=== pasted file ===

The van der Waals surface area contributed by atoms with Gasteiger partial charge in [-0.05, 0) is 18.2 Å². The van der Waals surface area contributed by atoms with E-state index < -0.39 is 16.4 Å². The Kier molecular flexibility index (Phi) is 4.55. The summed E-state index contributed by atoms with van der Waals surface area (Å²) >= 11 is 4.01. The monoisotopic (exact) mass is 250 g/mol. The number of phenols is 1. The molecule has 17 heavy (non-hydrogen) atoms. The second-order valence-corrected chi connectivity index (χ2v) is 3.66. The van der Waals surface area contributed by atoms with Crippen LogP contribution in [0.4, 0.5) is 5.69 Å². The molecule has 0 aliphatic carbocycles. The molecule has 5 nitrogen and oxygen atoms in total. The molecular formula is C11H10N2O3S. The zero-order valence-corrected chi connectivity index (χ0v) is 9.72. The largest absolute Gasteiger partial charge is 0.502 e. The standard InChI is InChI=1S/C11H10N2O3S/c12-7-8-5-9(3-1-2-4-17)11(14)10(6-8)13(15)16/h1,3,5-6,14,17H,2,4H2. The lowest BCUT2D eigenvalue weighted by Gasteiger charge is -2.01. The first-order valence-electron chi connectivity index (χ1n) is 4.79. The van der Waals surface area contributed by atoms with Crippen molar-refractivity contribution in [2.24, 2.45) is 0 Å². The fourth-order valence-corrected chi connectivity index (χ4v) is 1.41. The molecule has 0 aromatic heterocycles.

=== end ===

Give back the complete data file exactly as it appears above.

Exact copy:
The van der Waals surface area contributed by atoms with Gasteiger partial charge in [-0.05, 0) is 18.2 Å². The van der Waals surface area contributed by atoms with E-state index < -0.39 is 16.4 Å². The Kier molecular flexibility index (Phi) is 4.55. The summed E-state index contributed by atoms with van der Waals surface area (Å²) >= 11 is 4.01. The monoisotopic (exact) mass is 250 g/mol. The number of phenols is 1. The molecule has 17 heavy (non-hydrogen) atoms. The second-order valence-corrected chi connectivity index (χ2v) is 3.66. The van der Waals surface area contributed by atoms with Crippen LogP contribution in [0.4, 0.5) is 5.69 Å². The molecule has 0 aliphatic carbocycles. The molecule has 5 nitrogen and oxygen atoms in total. The molecular formula is C11H10N2O3S. The zero-order valence-corrected chi connectivity index (χ0v) is 9.72. The largest absolute Gasteiger partial charge is 0.502 e. The standard InChI is InChI=1S/C11H10N2O3S/c12-7-8-5-9(3-1-2-4-17)11(14)10(6-8)13(15)16/h1,3,5-6,14,17H,2,4H2. The lowest BCUT2D eigenvalue weighted by Gasteiger charge is -2.01. The first-order valence-electron chi connectivity index (χ1n) is 4.79. The van der Waals surface area contributed by atoms with Crippen molar-refractivity contribution in [2.24, 2.45) is 0 Å². The fourth-order valence-corrected chi connectivity index (χ4v) is 1.41. The molecule has 0 aromatic heterocycles.